Spead diagrams / instructions
Was wondering if there are any referances out thre that have drawings of how to lay out your decoys.
Please let me know
Ducks ulimited magazine always has different decoy patterns in it. Pretty much any waterfowl instructional book would have them. Me personnally I dont follow any set pattern for puddle ducks the big thing for me is setting myself up so the birds are flying into the wind where my blind is. I also always leave an open landing area in my decoys for the birds to land where I want them to be. I never go by a particular pattern I just set them up for what looks good for the environment im hunting in. It may be a different story when your hunting in areas that pull in thousands of birds so you need a really big decoy spread and a specific patterns to draw thier attention, but for the most part in early season here in alaska I use at the most 8-10 decoys all hens and later on during the migration I will use 2 dozen or so and mix drakes in. Just never really needed to use specific patterns and it seems to work well for me. Sea duck hunting might be a different story but I dont get to do that very often.
Go to Creamers in the spring, you wont see a V, U, J-Hook, 7, I, or anyother setup that we hunters try to duplicate.
The purpose of decoy placement is to attempt to funnel them for shooting. I grew up in SD hunting geese and now hunt geese from AK to Texas and the number one key to me is hunting the "X".
You can have the best decoys, a great spread, great calling, great blind placement and concealmeant and if your in the wrong field nothing else matters. Scouting is the key, if their not using your field it won't matter much how you place your dekes.
Originally Posted by MCAT
What he said!
Another thing, kinda mentioned in the first reply, is that you need to set the decoys to look natural for the area you're hunting. If you're hunting correctly, you're doing some scouting before you just set up on some water or in a field. What did the birds look like when you saw them while scouting? I hope you're not hunting a field or marsh if you haven't seen birds there, so try to make your spread look like the birds you saw. Also, use your decoys and the wind to position the birds when they're coming in.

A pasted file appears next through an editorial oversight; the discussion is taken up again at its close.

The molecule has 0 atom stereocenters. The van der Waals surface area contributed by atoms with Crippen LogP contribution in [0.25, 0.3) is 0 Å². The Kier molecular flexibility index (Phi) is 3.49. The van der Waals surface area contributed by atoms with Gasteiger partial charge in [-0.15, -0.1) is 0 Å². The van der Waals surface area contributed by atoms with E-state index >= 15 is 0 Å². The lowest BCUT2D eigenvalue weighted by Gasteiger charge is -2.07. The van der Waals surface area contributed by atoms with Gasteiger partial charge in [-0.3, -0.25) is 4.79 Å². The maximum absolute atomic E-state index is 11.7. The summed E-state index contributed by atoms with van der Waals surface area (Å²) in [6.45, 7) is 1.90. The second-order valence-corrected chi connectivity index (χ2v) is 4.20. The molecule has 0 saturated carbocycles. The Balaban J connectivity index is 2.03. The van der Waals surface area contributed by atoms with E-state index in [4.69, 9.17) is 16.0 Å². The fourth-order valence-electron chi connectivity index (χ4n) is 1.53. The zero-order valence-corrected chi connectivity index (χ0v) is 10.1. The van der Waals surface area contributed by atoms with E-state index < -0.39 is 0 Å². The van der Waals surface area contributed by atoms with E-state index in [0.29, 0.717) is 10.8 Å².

Also keep in mind what time of year it is. Early in the year, you can get away with smaller groups with a lower drake to hen ratio. Most birds, this far north and early in the season, still haven't plumed out. That being said, some of your drakes can look like hens. Put a lot of hens out and it'll look more natural. Also, they're usually still in small family groups early in the season before they have actively started pursuing mates. If you have the desire to put out more than 8-10 decoys as stated, have them in small family groups of 6-10 in stead of one great mass of decoys.
Decoys aren't going to magically put the birds in front of you because you put them out the way a magazine or some instructional book tells you to. Don't get me wrong, a lot of the information in books and magazines is very helpful, but don't just look at the diagram, make sure you read the caption because it'll probably tell you the weather and what time of year they're hunting as well as what type of environment they're in. You don't want to look at a diagram for hunting big water for divers and use it to hunt woodies in a swamp. I think most will agree that decoys are just another tool in a duck hunters arsenal, that when used correctly, in conjuction with many other tools and factors, can greatly increase the odds of killing birds.
There are several books /magazines out there showing set up diagrams.I like decoys and how to use them by WADE BOURNE.Any diagram is just an example of how someone else ideas are.Take those ideas and make them work for you.Remember your best option for success is location then your activities ie decoy placement /calling and your hide will all come into play.As others have said we can do with a lot smaller spreads as long as they look natural.